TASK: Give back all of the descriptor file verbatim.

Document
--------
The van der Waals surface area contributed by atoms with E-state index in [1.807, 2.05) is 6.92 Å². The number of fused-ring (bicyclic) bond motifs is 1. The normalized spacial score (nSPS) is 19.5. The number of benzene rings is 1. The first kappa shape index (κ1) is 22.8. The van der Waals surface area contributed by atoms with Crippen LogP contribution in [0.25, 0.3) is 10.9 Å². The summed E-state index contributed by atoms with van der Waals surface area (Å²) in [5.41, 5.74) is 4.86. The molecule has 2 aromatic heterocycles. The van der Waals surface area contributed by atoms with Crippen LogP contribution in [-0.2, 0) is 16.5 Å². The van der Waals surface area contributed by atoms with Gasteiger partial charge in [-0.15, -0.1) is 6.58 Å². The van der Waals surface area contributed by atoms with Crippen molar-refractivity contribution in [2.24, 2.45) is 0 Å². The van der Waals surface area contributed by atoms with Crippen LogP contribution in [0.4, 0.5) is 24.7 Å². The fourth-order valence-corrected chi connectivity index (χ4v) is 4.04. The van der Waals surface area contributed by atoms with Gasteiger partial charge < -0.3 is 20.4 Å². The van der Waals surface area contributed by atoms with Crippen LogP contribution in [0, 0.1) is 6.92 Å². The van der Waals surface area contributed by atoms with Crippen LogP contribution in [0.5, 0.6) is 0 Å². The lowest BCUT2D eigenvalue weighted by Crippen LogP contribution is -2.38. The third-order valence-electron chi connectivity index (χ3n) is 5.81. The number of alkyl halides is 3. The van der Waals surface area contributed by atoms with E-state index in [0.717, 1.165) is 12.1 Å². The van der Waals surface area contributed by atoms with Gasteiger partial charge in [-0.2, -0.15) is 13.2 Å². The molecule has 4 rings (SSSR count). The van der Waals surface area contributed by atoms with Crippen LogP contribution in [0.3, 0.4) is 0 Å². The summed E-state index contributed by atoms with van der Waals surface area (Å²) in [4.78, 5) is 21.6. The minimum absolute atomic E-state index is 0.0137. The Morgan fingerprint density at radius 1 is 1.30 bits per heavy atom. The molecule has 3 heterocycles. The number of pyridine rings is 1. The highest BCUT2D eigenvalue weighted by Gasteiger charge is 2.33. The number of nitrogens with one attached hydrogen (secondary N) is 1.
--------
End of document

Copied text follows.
The van der Waals surface area contributed by atoms with E-state index in [1.807, 2.05) is 6.92 Å². The number of fused-ring (bicyclic) bond motifs is 1. The normalized spacial score (nSPS) is 19.5. The number of benzene rings is 1. The first kappa shape index (κ1) is 22.8. The van der Waals surface area contributed by atoms with Crippen LogP contribution in [0.25, 0.3) is 10.9 Å². The summed E-state index contributed by atoms with van der Waals surface area (Å²) in [5.41, 5.74) is 4.86. The molecule has 2 aromatic heterocycles. The van der Waals surface area contributed by atoms with Crippen LogP contribution in [-0.2, 0) is 16.5 Å². The van der Waals surface area contributed by atoms with Gasteiger partial charge in [-0.15, -0.1) is 6.58 Å². The van der Waals surface area contributed by atoms with Crippen molar-refractivity contribution in [2.24, 2.45) is 0 Å². The van der Waals surface area contributed by atoms with Crippen LogP contribution in [0.4, 0.5) is 24.7 Å². The fourth-order valence-corrected chi connectivity index (χ4v) is 4.04. The van der Waals surface area contributed by atoms with Gasteiger partial charge < -0.3 is 20.4 Å². The van der Waals surface area contributed by atoms with Crippen LogP contribution in [0, 0.1) is 6.92 Å². The van der Waals surface area contributed by atoms with Crippen LogP contribution in [0.5, 0.6) is 0 Å². The lowest BCUT2D eigenvalue weighted by Crippen LogP contribution is -2.38. The third-order valence-electron chi connectivity index (χ3n) is 5.81. The number of alkyl halides is 3. The van der Waals surface area contributed by atoms with E-state index in [0.717, 1.165) is 12.1 Å². The van der Waals surface area contributed by atoms with Gasteiger partial charge in [-0.2, -0.15) is 13.2 Å². The molecule has 4 rings (SSSR count). The van der Waals surface area contributed by atoms with Crippen LogP contribution in [0.3, 0.4) is 0 Å². The summed E-state index contributed by atoms with van der Waals surface area (Å²) in [4.78, 5) is 21.6. The minimum absolute atomic E-state index is 0.0137. The Morgan fingerprint density at radius 1 is 1.30 bits per heavy atom. The molecule has 3 heterocycles. The number of pyridine rings is 1. The highest BCUT2D eigenvalue weighted by Gasteiger charge is 2.33. The number of nitrogens with one attached hydrogen (secondary N) is 1.